1999 was the year that it all began. You have to wonder if Minh Le and Jess Cliffe had any idea of just how big the FPS game would become when they were creating it. The global phenomenon was originally intended to be a mod for the Valve Corporation classic, Half-Life, but as we all know, it became much, much more. Now there are massive CS: GO events around the world and even Las Vegas have caught on to the fact that CS is a juggernaut that has created a worldwide micro-economy.
Counter-Strike is a first-person shooter with two teams: the terrorists and counter-terrorists. The teams are pitted against each other with the terrorists attempting to execute acts of terror such as take hostages and commit bombings. The job of the counter-terrorism team is to thwart these attempts either by rescuing the hostages, disarming all of the bombs, or killing all of the members on the terrorist team.
2004 saw the next iteration in the Counter-Strike series when Turtle Rock Studios released Counter-Strike: Condition Zero. The new and improved version stayed with its original roots, using the GoldSrc engine written in C and C++. That said, the updates to characters, visual textures, graphics modifications, and maps were substantial giving CS fans an exciting new playing experience.
2004 also saw the release of Counter-Strike: Source. CS: Source was a remake of the original Counter-Strike, but it derived its name from Valve Corporation’s brand new game engine, ‘Source.’ Written entirely in C++ the new 3D game engine was essentially the successor to the GoldSrc engine. The new game engine was so cutting-edge that it was nominated for the VGX Breakthrough Technology Award.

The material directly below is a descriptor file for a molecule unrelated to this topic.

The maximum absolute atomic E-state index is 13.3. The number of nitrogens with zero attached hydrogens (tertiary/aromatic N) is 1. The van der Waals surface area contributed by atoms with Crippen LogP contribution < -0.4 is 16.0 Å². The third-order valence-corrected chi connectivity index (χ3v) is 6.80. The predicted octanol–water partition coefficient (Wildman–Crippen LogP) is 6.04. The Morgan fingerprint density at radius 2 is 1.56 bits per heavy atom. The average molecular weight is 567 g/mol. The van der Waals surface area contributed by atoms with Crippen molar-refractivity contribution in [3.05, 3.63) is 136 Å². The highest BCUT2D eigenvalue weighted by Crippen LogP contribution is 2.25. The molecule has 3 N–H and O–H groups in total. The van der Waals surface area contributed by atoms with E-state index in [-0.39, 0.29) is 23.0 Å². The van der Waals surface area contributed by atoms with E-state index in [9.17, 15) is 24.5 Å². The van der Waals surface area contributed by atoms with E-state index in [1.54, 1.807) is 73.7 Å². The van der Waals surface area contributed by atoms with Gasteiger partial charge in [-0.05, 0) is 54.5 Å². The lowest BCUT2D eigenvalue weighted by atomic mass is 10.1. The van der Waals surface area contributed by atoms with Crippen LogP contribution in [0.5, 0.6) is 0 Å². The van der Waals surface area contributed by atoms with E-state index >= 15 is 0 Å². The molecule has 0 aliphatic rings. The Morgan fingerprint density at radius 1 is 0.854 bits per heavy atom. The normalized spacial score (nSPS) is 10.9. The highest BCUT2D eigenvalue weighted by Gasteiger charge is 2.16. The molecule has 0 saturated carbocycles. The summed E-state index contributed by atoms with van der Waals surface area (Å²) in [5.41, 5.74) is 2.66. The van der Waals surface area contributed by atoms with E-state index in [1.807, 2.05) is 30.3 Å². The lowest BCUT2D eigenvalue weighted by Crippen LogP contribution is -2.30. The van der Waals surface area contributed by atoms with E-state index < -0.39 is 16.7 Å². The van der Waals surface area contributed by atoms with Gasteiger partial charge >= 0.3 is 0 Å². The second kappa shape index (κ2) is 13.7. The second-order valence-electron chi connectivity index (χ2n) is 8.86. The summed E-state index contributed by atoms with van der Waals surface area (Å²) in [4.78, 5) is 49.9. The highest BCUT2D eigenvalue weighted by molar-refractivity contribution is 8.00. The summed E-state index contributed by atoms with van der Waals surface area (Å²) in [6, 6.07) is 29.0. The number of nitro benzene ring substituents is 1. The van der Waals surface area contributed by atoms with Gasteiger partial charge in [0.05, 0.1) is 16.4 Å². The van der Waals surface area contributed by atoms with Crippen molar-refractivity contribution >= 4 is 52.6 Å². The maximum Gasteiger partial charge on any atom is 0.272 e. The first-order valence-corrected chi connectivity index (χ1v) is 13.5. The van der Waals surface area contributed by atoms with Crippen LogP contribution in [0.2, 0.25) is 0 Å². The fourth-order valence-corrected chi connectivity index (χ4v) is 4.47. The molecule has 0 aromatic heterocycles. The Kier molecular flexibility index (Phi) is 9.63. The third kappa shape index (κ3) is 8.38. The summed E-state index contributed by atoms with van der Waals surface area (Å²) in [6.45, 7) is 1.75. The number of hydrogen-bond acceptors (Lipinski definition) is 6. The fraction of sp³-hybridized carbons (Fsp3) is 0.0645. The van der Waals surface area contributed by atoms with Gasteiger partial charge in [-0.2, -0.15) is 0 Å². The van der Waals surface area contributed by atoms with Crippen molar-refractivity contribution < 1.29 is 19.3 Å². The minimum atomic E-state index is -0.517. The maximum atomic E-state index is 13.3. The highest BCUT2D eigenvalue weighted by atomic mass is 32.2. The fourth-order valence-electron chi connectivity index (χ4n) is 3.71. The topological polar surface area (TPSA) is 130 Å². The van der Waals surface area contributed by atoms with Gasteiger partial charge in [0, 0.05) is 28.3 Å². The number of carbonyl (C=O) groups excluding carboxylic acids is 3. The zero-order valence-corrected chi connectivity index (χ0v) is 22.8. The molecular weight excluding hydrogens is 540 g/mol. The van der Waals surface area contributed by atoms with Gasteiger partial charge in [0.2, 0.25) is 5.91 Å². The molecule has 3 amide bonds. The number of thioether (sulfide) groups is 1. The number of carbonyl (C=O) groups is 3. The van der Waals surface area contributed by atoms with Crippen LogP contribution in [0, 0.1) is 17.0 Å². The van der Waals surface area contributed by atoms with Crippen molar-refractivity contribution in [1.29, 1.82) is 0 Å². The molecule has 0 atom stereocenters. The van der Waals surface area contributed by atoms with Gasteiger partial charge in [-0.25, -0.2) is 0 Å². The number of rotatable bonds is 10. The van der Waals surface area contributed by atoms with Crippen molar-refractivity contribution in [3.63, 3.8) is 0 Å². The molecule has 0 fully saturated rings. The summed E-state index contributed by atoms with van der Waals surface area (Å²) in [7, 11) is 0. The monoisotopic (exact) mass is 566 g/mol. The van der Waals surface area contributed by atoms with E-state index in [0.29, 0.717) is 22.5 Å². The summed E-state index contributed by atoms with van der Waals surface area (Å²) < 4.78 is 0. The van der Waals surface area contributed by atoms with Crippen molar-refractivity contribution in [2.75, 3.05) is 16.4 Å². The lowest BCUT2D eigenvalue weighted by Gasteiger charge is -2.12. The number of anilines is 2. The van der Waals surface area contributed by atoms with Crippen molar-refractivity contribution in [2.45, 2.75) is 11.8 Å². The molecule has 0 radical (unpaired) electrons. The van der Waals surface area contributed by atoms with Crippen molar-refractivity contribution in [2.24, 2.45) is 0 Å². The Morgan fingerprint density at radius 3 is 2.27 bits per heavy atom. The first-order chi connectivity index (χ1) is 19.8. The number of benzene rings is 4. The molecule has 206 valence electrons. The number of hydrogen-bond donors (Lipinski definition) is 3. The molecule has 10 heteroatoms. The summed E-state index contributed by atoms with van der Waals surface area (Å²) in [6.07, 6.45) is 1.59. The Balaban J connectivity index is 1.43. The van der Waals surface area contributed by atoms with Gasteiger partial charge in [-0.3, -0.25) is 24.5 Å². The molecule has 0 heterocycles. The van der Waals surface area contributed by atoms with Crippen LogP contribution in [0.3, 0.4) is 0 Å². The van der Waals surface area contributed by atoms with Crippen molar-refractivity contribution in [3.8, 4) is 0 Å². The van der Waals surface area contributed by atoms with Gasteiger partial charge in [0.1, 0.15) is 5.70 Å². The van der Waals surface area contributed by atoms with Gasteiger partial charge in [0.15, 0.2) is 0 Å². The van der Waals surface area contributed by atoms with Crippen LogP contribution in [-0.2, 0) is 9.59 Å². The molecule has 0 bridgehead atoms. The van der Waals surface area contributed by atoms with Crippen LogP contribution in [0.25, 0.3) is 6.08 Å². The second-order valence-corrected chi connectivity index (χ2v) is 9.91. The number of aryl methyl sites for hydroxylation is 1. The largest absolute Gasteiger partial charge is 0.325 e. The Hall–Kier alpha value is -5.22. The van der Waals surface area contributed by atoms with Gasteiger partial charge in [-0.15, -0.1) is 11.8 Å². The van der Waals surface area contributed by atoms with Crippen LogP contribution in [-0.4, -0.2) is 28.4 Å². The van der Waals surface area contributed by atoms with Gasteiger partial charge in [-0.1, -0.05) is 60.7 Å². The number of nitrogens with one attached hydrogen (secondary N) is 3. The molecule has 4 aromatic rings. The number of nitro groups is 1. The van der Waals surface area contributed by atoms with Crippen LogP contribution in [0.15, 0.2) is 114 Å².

To much anticipation, CS: GO (Counter-Strike: Global Offensive) was finally released in 2012. The matchmaking support is what really revolutionized CS: GO. Players are able to do battle on dedicated Valve servers and even host their own servers for highly customized games. With the added realism and matchmaking, CS: GO quickly gained a global popularity to a wide extent that is rarely seen.
Major CS: GO events now sell out entire arenas and convention centers around the world with prize pools that surpass the million dollar mark.
FACEIT Major 2018 was the latest Major event. It was held in London between September 12th and 23rd with Denmark’s, Team Astralis winning the event and taking home $500,000.00. Ukraine’s Natus Vincere took second and raked in $150,000.00 while USA’s Liquid and Brazil’s MIBR took 3rd and 4th, earning $70,000.00 each. Teams, FaZe, complexity, BIG, and HellRaisers took 5th through 8th, and each pulled down $35,000.00. Most betting sites offer odds on this tournaments, make sure to check their reviews.
The next Major event will be the Intel Extreme Masters Katowice Major in Poland. This will be the first Major of 2019 with 24 teams and a prize pool of $1,000,000.00. However, there are highly competitive professional CS: GO matches around the world almost daily.
Here are few of the top leagues to look out for:
Alienware Liga Pro
ESL Pro League
On October 31st, Gorilla Gang will do battle against Vireo Pro in the ESEA North America. Gorrila Gang is the -200 favorite to win the match, while Vireo Pro comes in as slight underdogs at +138 or roughly 1.38 to 1. You can catch the match live on the ESEA’s twitch channel. There is also a ton of ESL Pro League S8 action coming up through the entire month of October.